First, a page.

Plan B requires successful completion of all graduate work required by the student’s specific program and a master’s research thesis which culminates in an oral defense. The program requirements include a statistics course and six semester hours of credit for RSCH 612: Proposal Design (2 s.h.) and RSCH 635: Thesis (4 s.h.). The student is eligible to receive the Master of Science degree or may choose to receive the Master of Education or Master of Physical Education degree.
*Plan C requires successful completion of all graduate work required by the student’s specific program, and a minimum of eleven semester hours of graduate work in the research area, which includes the following courses:
- Foundations and methods of research (RSCH 610)
- Educational and psychological statistics I (RSCH 620) or Qualitative Research Methodology (RSCH 615)
- Proposal design (RSCH 612)
- Research project (RSCH 626 or DEPT 626)
The student is eligible to receive a Master of Science degree or may choose to receive a Master of Education.
* Not available to all programs.
Plan D is available only to students in the School of Professional and Continuing Studies. The thirty-six semester hour curriculum includes a twelve semester hour sequence of research project courses with a particular concentration. Students are required to study research methodology and demonstrate competencies related to the design, implementation, and evaluation of an action research project. The required research project culminates in a written research report, oral presentation and defense.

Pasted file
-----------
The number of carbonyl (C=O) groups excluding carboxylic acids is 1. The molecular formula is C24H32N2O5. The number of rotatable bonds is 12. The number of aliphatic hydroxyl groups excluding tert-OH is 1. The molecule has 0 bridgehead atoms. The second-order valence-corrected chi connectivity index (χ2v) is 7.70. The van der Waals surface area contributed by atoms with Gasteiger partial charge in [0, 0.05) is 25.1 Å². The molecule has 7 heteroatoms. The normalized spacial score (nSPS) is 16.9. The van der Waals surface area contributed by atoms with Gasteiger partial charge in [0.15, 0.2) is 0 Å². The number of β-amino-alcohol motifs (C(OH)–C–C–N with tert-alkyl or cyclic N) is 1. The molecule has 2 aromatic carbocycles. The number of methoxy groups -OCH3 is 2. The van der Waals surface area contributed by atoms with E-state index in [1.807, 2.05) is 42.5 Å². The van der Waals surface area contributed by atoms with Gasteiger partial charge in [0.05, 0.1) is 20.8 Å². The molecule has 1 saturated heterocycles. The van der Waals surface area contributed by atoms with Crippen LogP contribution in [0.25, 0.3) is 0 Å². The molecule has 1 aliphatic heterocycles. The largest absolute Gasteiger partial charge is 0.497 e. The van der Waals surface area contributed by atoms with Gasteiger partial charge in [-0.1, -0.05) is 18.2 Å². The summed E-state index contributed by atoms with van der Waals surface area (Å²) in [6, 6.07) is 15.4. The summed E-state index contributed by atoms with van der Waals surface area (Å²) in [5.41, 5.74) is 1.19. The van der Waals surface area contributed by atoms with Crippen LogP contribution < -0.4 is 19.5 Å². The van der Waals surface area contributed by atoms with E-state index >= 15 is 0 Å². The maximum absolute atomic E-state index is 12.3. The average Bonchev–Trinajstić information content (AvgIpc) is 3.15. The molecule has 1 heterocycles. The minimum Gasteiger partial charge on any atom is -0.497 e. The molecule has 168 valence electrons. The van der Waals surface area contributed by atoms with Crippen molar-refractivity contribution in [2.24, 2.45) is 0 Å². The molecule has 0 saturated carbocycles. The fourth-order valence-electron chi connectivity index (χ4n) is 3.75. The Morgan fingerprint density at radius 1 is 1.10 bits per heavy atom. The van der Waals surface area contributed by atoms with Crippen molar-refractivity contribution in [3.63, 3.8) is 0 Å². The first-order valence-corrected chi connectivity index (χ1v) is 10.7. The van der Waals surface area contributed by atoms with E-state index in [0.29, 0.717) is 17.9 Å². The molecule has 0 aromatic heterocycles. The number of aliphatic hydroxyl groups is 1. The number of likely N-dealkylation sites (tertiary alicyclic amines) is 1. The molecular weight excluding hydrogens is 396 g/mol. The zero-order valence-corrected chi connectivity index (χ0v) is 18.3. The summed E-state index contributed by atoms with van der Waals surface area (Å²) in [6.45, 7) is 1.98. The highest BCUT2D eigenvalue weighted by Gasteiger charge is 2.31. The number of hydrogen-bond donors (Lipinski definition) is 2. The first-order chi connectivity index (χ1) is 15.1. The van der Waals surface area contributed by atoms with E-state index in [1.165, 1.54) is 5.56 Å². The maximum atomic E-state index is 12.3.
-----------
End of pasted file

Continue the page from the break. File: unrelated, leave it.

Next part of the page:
III. The Master of Social Work degree
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Plan E is available only to students in the School of Social Work. The sixty semester hour curriculum includes an eight semester hour sequence of courses in social work research:
MSSW 621, Social Work Research 1, Credits: 3; and
MSSW 622, Social Work Research 2, Single System Design, Credits: 2;
MSSW 625, Social Work Research 2, Program Evaluation, Credits: 2 and
MSSW 623, Social Work Research 3, Credits: 3
Advanced standing students are required to have completed the equivalent of MSSW 621 and MSSW 622 as a part of their previous study in an accredited Council on Social Work Education (CSWE) Bachelor of Social Work (BSW) program. These students are required to complete MSSW 623 (Qualitative Research).
MSW/JD Combined Degree students must enter the program having completed the equivalent of MSSW 621 (Introduction to Research). Students in this program must take either Social Work Practice 3, with Advanced Research in the Law as one of the electives in the law, or Social Work Research 3, with Law and Social Sciences as one of the electives in law.
IV. The Master of Business Administration degree
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The MBA requires 30 semester hours of graduate credit. Coursework will culminate in a Master of Business Administration degree with a concentration in either management or nonprofit management. All students will enroll in the seven core courses. The concentration courses are three in number. The management concentration is ideal for those students who are looking to work in the for-profit sector in the areas of manufacturing, marketing, finance, banking, insurance, and management. The nonprofit management concentration is for those who are interested in working in the nonprofit sector-in social services, the arts, recreation, education, healthcare, and youth development.
The MBA can be earned via three ways: one year, coursework only; two years, coursework plus corporate residency; or part-time. The corporate residency does not earn graduate credit.
Course Loads - Masters Level